New York QS Show&Tell #3 – Recap

NY QS #3 at Smart DesignLast week we had our largest turnout yet for the NY QS Show&Tell #3. Here is a recap with links.

Smart DesignFirst, a special thanks to our hosts Cindy Hanson and Colin Kelly of Smart Design who not only provided us with a spectacular space but treated the group to some very smart snacks and drinks. They are doing some great work humanizing technology in fields like aging and healthcare and they also design all those great OXO products.

Tracking To Meet Goals
KibotzerBethany Soule showed us her pet project, a tool that lets people track their progress toward all sorts of goals. The first graph was autogenerated from data collected at her computer using a few time tracking sites including Rescue Time and Slife Labs. The next graph was weight data generated from her Withings WiFi body scale. At the end she showed us an example mashup of Kibotzer and EtherPad being used by a couple of folks to write a novel for the National Novel Writing Month or NaNoWriMo. (Bethany’s presentation on Vimeo)

Your Every Move
Josh Schiffman walked us through a couple of demonstration projects that were built using the Xtify API. There’s SeeMyWhere which shares your phone’s location to record where you are right now and there’s MyEveryMove which is more of a diary of where you’ve been and where you’ve spent your time. Xtify is building these apps to find out if we can learn something interesting about ourselves once we know how we spend our time and energy. (Josh’s presentation on Vimeo)

Things We Can’t Measure
Rest of YouDan O’Sullivan walked us through a fascinating class he teaches at NYU-ITP called “The Rest of You” where students try and quantify things that are more unconscious and less intentional. Dan talked about how we all operate under the illusion that we’re seeing everything when in fact we’re only seeing a small slice of reality. How do we get around seeing things that we can’t measure? To understand ourselves better, how do we quantify those missing things?

One husband and wife team tracked their galvanic skin response as they watched a movie together. They discovered that their responses were very different at points in the movie but also very similar at other times. (Dan’s presentation on Vimeo)

What Did You Have For Lunch 2 Days Ago?
logo_eatly.pngSam Huleatt, Mike Singleton and Eric Friedman showed us their dead simple, lightweight tool called for tracking what you eat by using your phone’s camera and email. Take a picture of what you’re eating and email it to –if you see what you ate 2 days ago, it could have an impact of what you decide to eat today or tomorrow.

Lots of good suggestions from the group about measuring emotions at the same time, sharing your visual food diary with a nutritionist and so on. A great tool, check it out. (Sam, Mike and Eric’s presentation on Vimeo.)

Your Personal Genome
23andMeEsther Dyson, a volunteer in the Personal Genome Project, shared with us her personal genome on 23andMe, a company that genotypes your DNA. What was particularly interesting was a new feature that 23andMe is rolling out called Relative Finder which lets you find people with whom you might share a small section of a genome. (Esther’s presentation on Vimeo.)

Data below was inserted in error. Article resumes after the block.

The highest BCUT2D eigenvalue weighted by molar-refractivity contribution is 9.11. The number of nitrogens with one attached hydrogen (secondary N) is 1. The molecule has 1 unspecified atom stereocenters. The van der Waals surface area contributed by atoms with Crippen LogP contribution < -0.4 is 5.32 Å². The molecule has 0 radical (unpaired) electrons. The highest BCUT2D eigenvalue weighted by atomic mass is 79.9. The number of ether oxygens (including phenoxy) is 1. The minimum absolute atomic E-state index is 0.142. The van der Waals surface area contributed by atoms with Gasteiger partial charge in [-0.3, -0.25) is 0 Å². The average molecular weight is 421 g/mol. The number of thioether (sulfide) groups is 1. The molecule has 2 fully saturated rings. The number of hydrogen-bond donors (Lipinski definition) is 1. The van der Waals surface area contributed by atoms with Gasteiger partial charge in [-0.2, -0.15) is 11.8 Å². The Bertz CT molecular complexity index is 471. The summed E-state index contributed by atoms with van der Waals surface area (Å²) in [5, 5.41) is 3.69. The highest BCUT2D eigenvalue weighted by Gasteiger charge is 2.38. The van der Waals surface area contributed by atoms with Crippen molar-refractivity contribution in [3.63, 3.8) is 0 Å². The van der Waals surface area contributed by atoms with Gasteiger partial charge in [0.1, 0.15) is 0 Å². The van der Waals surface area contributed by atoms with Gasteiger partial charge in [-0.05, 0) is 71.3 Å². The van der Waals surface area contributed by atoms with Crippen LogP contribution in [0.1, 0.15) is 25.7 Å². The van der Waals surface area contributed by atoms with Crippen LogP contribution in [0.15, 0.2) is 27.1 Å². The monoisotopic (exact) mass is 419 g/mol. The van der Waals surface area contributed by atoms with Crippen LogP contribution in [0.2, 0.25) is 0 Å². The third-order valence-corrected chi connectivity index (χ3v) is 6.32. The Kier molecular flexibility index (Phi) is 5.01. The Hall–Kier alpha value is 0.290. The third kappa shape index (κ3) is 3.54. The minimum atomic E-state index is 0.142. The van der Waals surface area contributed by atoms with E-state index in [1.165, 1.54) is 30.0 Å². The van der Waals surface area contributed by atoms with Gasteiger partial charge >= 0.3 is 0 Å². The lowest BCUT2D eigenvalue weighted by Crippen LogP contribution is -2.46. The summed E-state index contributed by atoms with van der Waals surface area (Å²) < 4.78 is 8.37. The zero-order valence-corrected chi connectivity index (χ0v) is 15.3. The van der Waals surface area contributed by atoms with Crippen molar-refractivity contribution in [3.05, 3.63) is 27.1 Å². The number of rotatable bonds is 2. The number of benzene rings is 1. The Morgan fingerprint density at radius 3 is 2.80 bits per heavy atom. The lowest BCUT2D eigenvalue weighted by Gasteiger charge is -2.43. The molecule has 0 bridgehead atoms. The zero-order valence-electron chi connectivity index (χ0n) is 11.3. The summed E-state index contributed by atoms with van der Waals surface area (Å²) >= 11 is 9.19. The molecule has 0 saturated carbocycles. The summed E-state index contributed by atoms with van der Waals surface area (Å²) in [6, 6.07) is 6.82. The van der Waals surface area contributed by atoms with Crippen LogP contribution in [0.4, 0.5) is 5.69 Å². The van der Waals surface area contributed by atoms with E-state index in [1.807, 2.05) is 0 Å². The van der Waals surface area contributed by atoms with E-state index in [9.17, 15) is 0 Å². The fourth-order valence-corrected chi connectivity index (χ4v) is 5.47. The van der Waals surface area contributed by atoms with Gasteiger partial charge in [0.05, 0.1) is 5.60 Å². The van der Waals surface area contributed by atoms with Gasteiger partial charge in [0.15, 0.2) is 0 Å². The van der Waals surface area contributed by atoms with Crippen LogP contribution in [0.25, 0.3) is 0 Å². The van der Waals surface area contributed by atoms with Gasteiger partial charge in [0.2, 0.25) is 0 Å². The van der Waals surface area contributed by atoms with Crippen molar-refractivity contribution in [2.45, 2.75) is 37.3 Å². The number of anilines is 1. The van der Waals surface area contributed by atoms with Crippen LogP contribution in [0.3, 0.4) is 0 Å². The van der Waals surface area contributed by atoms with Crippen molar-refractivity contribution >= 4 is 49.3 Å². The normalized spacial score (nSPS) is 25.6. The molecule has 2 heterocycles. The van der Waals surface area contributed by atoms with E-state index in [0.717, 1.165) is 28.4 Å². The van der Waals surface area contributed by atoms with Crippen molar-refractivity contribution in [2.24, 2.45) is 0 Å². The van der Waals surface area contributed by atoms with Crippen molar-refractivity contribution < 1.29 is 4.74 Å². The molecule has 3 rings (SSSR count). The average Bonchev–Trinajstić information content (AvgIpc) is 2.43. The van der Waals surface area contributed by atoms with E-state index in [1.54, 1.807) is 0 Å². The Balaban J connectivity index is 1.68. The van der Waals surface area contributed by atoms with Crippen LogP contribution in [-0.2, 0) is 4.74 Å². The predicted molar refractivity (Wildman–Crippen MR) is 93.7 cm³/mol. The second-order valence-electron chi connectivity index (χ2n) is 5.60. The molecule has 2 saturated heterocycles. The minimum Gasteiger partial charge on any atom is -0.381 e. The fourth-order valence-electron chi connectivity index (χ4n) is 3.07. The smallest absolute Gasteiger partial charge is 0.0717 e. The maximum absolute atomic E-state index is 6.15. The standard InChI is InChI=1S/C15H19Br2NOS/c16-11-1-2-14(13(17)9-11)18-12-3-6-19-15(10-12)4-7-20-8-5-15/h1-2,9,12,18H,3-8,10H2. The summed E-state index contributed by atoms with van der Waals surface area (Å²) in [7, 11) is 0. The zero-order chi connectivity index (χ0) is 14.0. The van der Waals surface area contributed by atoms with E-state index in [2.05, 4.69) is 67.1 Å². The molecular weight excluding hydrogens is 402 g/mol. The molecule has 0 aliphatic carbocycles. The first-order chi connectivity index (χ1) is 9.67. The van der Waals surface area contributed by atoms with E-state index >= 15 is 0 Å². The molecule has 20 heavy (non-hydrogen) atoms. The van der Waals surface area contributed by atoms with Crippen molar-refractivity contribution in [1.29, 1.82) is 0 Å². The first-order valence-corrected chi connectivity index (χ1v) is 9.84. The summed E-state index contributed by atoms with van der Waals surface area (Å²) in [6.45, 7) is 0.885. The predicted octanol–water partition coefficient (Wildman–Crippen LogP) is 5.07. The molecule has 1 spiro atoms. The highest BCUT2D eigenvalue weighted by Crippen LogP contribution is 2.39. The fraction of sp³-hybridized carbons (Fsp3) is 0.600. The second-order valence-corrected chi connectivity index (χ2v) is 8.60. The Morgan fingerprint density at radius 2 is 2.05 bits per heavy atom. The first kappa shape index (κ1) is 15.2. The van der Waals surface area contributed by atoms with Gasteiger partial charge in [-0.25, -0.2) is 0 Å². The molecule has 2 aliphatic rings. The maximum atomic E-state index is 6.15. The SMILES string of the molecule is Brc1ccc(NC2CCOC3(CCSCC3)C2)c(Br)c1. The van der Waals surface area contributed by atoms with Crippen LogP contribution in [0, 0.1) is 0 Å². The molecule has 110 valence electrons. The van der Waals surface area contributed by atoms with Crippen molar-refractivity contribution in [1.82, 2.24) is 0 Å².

Although we ran out of time, we will have Garfield back to present self quantifying iPhone apps and Google spreadsheets implementations and David Roddenberry from HealthyWage, a company that pays people to lose weight.

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3 Responses to New York QS Show&Tell #3 – Recap

  1. Gary Wolf says:

    Wow – tremendous presentations. Congratulations Steve and New York QS’ers.

  2. Taz Delaney says:

    saw times article and interesting site; wil attend meeting here in NYC.
    i’ve been religiously keeping a dream journal since i was 14 in 1968 and an odd events journal less religiously, since 1973. ittook a long time to getthese entered into computer when got first macintosh in 1986, but worth it, even though it was massive collection of scrawled notes.
    digital enables searches and measurments but quantifiedself tips me off to thinking about more ways to measure and track, thanks. the dream journal is now some 1400 pages and the odd events journal 300 or so. that may not seem like a lot for 42 years of dreams but don’t remember dreams every morning and most dreams can be written in a few lines, though not all. the quantity has gradually increased over time to right at 50 pages a year now.
    will say that what i’ve learned about dreams blows apart the typical theories and spychiatric nonsense about them, as well as trashing the various ‘dream interpretation’ methods. dream life is far richer tha these imagine which indicates a widespread denial as to the dream state. that’s odd considering we have 4-5 dream periods a night.
    likewise ‘odd events.’ while shrinks would call much of that ‘apophenia’ (the finding of meaning where there is none.), with hundreds of incidents so bizarre they defy such minimization; it is psychiatry which sees no meaningwhere there is so much of it. and they probably prescribe some of their world’s worst drugs for this ‘mental illness. they crucified the philosopher kierkegaard for his obsession with synchronicity, for example.
    the act of starting to write down your dreams or odd events opens the area up to viewing and it grows. much of my life as a multimedia artist bears on having started the dream journal.
    i’m interested to develop a method of estimating distance of comparative out of body experiences. anyone got any ideas?
    taz delaney

  3. Hmm is anyone else having problems with the pictures on this
    blog loading? I’m trying to determine if its a problem on my end or if it’s the blog.
    Any suggestions would be greatly appreciated.

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